Saturday, January 6, 2007

Reviews:: Fulton Lights

I'm sure this record will be blogged to death over the coming weeks. First off (and most importantly), it's a great record, but it's also backed by a hard working PR company. But to be honest, the reason I took a great interest in hearing it was simple - it's released on catbird records (a joint release with Android Eats Records).

Say what you will about the influence and hype of blogs, but catbirdseat.org does what every other blogger (actually, Justin @ Aquarium Drunkard has chucked his hat into the ring as well) always talks about. Instead of simply critiquing the records that are being released, he's actually putting forth the effort to release the music he is so passionate about. It's a good thing, especially in a time where most people download music and record sales plummet year after year. Before you get all uppity and claim herohill is shilling for the dude, relax chumly. I'm pretty sure he's never visited our site, and had no hand in us reviewing this record. Anyway, more important is the record itself.

Fulton Lights is the work of Andrew Spencer Goldman. Trying to describe this record without sounding pretenious is hard. It's got all the traits of a critical darling: gritty, minimal beats, haunting strings, and sparse but emotional vocals. It's somehow a perfect blend of fresh sounds and traditional elements. But instead of being obscure and challenging, the record is amazingly accessible. From the opening tones and old skool kick drum beat, you are struck with a sense of reality. After a simple string breakdown, Andrew (with help from Oktopus from dalek) starts to create a juxtaposition of horns, strings, keys, vocals and textures.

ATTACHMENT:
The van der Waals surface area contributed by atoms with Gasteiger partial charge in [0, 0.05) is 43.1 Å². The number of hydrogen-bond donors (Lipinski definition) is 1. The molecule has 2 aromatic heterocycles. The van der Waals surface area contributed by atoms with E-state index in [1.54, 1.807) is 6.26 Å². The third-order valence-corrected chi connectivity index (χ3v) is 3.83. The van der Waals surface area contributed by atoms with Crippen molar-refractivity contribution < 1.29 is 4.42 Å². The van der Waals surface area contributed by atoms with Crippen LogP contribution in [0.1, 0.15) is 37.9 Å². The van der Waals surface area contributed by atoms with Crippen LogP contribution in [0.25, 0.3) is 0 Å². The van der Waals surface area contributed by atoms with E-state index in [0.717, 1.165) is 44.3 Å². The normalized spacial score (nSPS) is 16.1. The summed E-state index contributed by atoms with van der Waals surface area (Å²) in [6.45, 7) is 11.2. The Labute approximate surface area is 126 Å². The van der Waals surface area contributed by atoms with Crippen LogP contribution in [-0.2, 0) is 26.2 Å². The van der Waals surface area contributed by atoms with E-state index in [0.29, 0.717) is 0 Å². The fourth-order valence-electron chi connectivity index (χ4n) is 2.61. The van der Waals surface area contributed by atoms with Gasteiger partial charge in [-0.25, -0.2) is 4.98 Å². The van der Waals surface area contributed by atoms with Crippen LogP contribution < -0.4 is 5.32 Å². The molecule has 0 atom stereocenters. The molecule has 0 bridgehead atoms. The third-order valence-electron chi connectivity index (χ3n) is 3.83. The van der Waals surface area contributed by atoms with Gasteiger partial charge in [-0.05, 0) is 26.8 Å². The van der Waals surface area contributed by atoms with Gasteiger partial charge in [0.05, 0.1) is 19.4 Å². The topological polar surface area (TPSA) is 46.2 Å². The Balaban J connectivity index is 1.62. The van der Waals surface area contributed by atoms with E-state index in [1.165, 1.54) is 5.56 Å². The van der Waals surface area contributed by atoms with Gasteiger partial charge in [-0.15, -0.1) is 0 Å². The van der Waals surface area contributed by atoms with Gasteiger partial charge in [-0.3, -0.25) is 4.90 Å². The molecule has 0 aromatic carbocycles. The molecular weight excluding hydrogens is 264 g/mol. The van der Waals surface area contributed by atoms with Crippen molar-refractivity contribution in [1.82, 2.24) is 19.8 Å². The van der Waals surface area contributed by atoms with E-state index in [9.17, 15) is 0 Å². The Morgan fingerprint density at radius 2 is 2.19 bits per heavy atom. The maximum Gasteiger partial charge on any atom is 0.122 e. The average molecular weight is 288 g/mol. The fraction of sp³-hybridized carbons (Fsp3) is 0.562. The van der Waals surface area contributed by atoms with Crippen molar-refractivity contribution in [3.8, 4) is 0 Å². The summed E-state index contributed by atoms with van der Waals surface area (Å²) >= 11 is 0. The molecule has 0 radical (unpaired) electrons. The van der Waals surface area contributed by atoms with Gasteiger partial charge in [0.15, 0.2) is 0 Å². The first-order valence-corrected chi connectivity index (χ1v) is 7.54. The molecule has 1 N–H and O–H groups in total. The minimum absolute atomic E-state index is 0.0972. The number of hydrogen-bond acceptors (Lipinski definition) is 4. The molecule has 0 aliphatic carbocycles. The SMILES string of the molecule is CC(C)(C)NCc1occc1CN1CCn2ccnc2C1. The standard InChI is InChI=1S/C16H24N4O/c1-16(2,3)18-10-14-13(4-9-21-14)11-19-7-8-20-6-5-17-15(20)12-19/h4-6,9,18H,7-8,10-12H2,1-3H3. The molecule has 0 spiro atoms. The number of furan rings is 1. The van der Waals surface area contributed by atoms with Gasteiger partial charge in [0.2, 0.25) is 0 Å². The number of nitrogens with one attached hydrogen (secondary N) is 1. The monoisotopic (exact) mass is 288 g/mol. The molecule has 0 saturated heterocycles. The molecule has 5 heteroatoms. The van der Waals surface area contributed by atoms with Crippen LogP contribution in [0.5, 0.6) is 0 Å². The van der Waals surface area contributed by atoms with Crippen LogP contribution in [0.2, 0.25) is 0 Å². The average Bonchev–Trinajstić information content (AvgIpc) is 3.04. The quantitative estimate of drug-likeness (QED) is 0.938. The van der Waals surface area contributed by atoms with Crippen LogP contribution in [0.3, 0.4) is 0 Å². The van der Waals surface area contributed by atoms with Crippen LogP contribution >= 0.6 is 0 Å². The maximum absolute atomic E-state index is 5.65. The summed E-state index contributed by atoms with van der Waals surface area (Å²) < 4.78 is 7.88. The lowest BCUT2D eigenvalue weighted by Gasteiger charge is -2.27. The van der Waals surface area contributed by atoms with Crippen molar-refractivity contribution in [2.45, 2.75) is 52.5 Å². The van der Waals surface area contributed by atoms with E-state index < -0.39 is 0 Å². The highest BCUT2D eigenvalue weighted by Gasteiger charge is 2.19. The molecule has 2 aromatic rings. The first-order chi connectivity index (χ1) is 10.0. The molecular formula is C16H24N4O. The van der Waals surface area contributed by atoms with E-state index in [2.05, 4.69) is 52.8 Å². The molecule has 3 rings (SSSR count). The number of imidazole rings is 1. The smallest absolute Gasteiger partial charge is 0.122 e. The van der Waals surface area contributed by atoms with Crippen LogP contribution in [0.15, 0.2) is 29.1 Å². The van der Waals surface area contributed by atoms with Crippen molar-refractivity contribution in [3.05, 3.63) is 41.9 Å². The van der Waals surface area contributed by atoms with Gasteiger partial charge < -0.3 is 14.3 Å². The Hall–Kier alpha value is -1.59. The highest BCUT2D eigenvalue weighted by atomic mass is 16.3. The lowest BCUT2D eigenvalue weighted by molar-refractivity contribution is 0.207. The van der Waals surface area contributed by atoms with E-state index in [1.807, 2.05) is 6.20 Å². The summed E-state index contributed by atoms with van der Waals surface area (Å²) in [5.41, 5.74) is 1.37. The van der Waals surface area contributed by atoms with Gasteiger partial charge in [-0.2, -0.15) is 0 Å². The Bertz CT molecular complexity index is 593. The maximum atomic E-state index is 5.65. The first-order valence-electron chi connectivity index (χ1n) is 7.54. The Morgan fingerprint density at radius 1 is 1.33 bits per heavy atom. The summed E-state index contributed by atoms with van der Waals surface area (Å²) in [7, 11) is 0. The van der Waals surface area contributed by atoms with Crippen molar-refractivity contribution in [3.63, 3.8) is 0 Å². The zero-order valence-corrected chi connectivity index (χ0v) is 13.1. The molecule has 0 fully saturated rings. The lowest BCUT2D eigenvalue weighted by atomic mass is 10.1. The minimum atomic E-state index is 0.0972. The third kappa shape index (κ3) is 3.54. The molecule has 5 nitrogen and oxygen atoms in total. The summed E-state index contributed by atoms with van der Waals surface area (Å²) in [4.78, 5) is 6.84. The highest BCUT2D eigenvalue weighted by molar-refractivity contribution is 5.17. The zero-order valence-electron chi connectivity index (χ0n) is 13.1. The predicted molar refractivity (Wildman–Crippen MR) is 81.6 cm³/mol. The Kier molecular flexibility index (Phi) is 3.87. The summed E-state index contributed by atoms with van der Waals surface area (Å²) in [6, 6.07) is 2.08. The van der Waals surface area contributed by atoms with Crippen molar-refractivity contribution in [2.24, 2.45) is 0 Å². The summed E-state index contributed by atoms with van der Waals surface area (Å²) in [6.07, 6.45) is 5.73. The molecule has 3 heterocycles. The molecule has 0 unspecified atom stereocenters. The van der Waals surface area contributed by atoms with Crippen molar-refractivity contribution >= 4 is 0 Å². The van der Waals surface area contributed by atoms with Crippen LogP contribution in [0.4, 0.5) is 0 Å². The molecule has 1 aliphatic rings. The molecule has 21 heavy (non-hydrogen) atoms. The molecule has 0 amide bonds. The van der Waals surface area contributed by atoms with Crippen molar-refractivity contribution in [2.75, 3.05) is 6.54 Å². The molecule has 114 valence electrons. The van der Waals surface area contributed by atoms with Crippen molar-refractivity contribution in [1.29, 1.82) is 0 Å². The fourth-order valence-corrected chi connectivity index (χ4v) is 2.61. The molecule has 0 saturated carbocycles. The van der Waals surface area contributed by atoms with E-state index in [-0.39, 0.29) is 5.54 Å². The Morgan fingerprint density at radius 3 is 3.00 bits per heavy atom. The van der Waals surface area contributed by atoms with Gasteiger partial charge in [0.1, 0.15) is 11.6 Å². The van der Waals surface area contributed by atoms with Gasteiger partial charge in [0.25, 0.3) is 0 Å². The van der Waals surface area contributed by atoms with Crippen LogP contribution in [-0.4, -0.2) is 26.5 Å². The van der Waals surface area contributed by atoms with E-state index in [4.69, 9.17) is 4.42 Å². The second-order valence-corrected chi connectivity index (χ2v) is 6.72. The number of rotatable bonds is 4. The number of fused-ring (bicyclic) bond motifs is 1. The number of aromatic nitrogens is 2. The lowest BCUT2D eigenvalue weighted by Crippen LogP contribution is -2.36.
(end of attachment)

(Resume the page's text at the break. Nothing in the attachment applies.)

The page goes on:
Lyrically, records usually have either too much or too little to say. Instead, Andrew ponders his way through the events we see on the news each day. He doesn't ask any question too different from one I'd ask myself. Instead of spiked crescendos and transitions, this song (this record actually) simply slowly unveils itself, almost note by note. The whole experience is a visceral one. The hidden textures and muted emotions of 1000 Little Eyes blend into the background, just like any city noise. They always say that cities are alive, and Andrew manages to reflect that energy on the record. The sound swells and calms, but never overpowers the record itself.

I'm sure people will throw a lot of names around to describe this record, but to me it's a slight to the effort put forth. Tossing it into another category seems to be taking the easy way out, especially when you can sense the effort Andrew put into each note (like the stray piano keys that tinker randomly throughout The Monkey On Our Backs).

Since I opened it up, I've been listening to Fulton Lights nonstop. I don't know if it's because it's so refreshing or because it's somehow so familiar. Either way, it's a great listen and like any city I've lived in, I know it will only get better when I start to discover the nuances that make it so special.

MP3:: thank god for the evening news
MP3:: fire in the palm of my hand

web page :: myspace

Posted at 3:42 PM by ack :: 0 comments

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